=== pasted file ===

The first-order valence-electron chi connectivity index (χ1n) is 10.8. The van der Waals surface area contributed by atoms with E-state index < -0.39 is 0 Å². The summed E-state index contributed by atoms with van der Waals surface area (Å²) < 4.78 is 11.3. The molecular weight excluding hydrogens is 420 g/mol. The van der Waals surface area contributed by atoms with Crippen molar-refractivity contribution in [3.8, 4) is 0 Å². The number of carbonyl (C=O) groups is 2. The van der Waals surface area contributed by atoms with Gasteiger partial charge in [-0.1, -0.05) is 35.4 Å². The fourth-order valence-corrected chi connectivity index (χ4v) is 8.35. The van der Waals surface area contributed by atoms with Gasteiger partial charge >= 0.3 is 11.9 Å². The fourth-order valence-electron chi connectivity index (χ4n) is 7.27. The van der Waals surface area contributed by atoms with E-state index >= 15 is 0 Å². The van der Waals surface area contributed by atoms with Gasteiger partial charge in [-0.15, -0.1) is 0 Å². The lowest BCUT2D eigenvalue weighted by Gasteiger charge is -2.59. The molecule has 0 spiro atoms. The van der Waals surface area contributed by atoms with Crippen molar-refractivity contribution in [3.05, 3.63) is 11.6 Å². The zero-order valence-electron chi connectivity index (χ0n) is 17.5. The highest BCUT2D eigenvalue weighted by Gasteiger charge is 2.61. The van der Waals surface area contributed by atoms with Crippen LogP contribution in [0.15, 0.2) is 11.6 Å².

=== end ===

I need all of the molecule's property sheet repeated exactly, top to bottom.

The first-order valence-electron chi connectivity index (χ1n) is 10.8. The van der Waals surface area contributed by atoms with E-state index < -0.39 is 0 Å². The summed E-state index contributed by atoms with van der Waals surface area (Å²) < 4.78 is 11.3. The molecular weight excluding hydrogens is 420 g/mol. The van der Waals surface area contributed by atoms with Crippen molar-refractivity contribution in [3.8, 4) is 0 Å². The number of carbonyl (C=O) groups is 2. The van der Waals surface area contributed by atoms with Gasteiger partial charge in [-0.1, -0.05) is 35.4 Å². The fourth-order valence-corrected chi connectivity index (χ4v) is 8.35. The van der Waals surface area contributed by atoms with Gasteiger partial charge >= 0.3 is 11.9 Å². The fourth-order valence-electron chi connectivity index (χ4n) is 7.27. The van der Waals surface area contributed by atoms with E-state index >= 15 is 0 Å². The van der Waals surface area contributed by atoms with Gasteiger partial charge in [-0.15, -0.1) is 0 Å². The lowest BCUT2D eigenvalue weighted by Gasteiger charge is -2.59. The molecule has 0 spiro atoms. The van der Waals surface area contributed by atoms with Crippen molar-refractivity contribution in [3.05, 3.63) is 11.6 Å². The zero-order valence-electron chi connectivity index (χ0n) is 17.5. The highest BCUT2D eigenvalue weighted by Gasteiger charge is 2.61. The van der Waals surface area contributed by atoms with Crippen LogP contribution in [0.15, 0.2) is 11.6 Å².